But taking aim at Chandler starts to feel mean-spirited, after a while. Too much like shooting fish in a barrel. I wonder if he is aware of the annual Bulwer-Lytton contest?

La prensa rosa

Regular readers of this blog will know that, this weekend, I am deep in the midst of books with such exciting titles as "Dificultades del español para hablantes de inglés", in preparation for next Friday's DELE intermedio exam. However, I wouldn't want to convey the impression that all is dullness and boredom (¿"ser" y "estar", "por" y "para", anyone?). For instance, thanks to my delightful teacher, Gloria, I have materials such as the following, to augment my studies:

la prensa rosa

Although right now I have no clue as to who Raquel and Tony might be, or who the other woman threatening the Iglesias marriage is, you can bet your bottom peseta that, before the weekend is over, I will know all about these topics.

And, of course, that I will be more than happy to share. Because readers of this blog deserve the entire, gossipy, truth.

Friday, August 17, 2007

Let's get baked! (2)

Operation Baked Goods 5

Recall the test items. Directly above and below, the magdalena, filled with apricot jam.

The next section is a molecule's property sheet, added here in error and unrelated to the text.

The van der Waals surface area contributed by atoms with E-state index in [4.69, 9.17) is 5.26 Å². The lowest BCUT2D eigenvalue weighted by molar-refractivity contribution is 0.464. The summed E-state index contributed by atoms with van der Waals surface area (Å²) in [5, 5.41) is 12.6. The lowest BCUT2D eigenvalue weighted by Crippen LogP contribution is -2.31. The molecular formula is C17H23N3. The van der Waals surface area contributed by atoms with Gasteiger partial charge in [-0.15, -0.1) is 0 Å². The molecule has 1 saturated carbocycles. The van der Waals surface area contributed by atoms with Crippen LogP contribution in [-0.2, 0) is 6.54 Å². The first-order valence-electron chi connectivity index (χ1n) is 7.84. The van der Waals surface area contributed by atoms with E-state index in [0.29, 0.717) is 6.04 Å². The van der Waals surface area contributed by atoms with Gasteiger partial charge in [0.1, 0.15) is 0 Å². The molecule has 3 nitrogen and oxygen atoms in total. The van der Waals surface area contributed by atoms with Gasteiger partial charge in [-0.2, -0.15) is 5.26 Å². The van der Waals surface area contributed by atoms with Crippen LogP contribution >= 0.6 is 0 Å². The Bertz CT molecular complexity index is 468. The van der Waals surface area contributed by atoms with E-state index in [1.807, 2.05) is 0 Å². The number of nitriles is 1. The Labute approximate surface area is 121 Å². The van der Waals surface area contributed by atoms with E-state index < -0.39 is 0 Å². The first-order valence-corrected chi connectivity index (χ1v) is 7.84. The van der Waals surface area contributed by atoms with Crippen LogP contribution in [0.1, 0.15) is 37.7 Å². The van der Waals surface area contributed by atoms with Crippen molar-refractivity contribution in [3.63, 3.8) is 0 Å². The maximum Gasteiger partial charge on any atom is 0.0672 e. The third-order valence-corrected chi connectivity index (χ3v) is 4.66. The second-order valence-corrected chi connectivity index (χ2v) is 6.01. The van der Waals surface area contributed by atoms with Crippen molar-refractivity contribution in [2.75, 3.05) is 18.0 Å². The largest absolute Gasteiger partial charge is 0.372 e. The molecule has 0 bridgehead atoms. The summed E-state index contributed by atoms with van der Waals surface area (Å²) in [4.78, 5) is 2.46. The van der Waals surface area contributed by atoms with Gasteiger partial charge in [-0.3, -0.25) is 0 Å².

Operation Baked Goods 6

Operation Baked Goods 8

And, directly above and below, the bizcocho, fresh from those good folks at the Panadería of "El Arból"

Operation Baked Goods 9

Updated Materials and Methods:

Before getting to the exciting conclusion, I should explain that an impromptu decision was made today to quadruple the size of the study, enlisting the aid of 3 further test subjects to participate in the experiment. To protect the anonymity of the participants, let's just say that one was French, one was Spanish, and the third additional taster was from Crete. Thus, results below represent the view of a multinational research team, including 3 men and 1 woman.

Tasting was again conducted in a manner which balanced across tasting sequences (MB and BM), with each sequence being represented twice in the testing. Informed consent of the subjects was obtained orally, rather than in written form, a possible minor breach of the Helsinki protocols governing human experimentation. Subjects were, however, given adequate warning of potential risks of participation, and adequate fluid supplies were on hand at all times. Testing was conducted in a local Don Quijote classroom, in direct violation of school rules forbidding eating in class, but with the willing collusion and implicit approval of the teacher-participant present throughout the experiment.

Each item was scored, using an integer scale from 1 (inedible) to 5 (food of the gods), on each of the following four dimensions:

  • Sabór (flavor)
  • Textura (texture)
  • "Mouthfeel" (mouthfeel)
  • "Abuela" (rating relative to your grandmother's baked goods)

As both items received identical scores on the dimension "abuela", this has been omitted from the final scores reported below, due to its lack of discriminatory power (though see the "Discussion of results" section below).